Totally not a bad idea

Hey there folks of the FIRST nation. My team is making a crazy cool robot that is definitely not first legal but we are using basic FIRST components and we have an idea to make two PDP’s look like an engine block. However, we want to actually run the robot off of two PDPs and have two separate batteries for each PDP because we will draw A TON of power. I have pictures below that might help explain. But what I am asking is if it is possible to do this and not destroy the electronics. See the diagram below to understand. The first is the idea and the second is a basis on how to run two batteries in parallel and lead them to one emergency shutoff and then split back.

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if you have any more questions please let me know

First of all, assuming you’re planning on using a standard FRC 120A main breaker, make sure that you’re doing what you think you’re doing. According to your second diagram, all of your current is going through one breaker. That’s fine, as long as your intent with two PDPs is merely to power more than 16 motors. You will not be able to supply more total current than the standard FRC setup. I’ve used the two-batteries-in-parallel architecture in the past to give me more runtime with a normal 4-CIM drivetrain.

Second, you should not be powering your roboRIO straight off the bus voltage. There’s a PDP output specifically for that.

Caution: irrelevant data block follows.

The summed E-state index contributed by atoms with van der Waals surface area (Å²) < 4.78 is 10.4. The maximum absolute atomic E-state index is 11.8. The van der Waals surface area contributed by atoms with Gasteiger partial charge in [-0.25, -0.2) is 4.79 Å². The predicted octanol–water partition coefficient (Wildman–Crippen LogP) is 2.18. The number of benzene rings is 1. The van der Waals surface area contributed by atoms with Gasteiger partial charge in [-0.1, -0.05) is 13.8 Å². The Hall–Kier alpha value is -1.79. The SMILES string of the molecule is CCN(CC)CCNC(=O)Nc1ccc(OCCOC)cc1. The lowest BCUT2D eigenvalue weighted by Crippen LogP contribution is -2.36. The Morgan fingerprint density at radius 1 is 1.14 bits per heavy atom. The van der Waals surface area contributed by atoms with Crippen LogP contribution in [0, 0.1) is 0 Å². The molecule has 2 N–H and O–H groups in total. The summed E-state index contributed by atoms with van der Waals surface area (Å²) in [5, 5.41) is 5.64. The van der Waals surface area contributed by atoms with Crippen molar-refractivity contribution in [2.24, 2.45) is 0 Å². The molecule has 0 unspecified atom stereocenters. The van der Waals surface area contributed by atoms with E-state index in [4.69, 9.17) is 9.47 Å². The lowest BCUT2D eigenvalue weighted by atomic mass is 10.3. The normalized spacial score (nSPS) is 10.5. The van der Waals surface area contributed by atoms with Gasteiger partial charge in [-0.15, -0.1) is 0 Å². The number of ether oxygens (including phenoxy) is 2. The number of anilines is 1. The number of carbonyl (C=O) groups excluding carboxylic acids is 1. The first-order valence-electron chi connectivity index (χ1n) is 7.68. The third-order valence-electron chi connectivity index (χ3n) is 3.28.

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The biggest issues with the batteries themselves I can think of are having separate “grounds”, or overloading the wires.

First, if you wired up the batteries totally separately to each PDP without connecting them to each other in any way, the voltage at your negative terminals could actually be different, they’re both “nominally” 0v, but if their actually different that can make a difference to any control signals that need to reference to those grounds between the two PDPs. This could cause issues with your CAN wiring, as well as any other digital, analog, ect. IO to the RoboRIO. So I’d AT LEAST make sure the negatives of the two batteries are bonded together with low gauge (thick) wire. If not wiring them totally in parallel before splitting back off to PDPs.

The second of course, is if you are putting potentially double the current through your power wires, you probably want those wires to be thicker to compensate. I probably wouldn’t rely on say 6awg in this circumstance, I’d at least want to go 4awg, if not 2awg to make sure you don’t end up with melted insulation, or worse. You also need to make sure your terminal lugs are rated for the current, WELL insulated, and you use breaker(s) before your PDPs that are rated for the current you expect to be pulling.

Also, in your second pic, you’d want to wire the RIO off one of the PDPs, not separately off the tap before the PDPs. You definitely want the RIO fused, and if your grounds are properly tied together, it shouldn’t be an issue.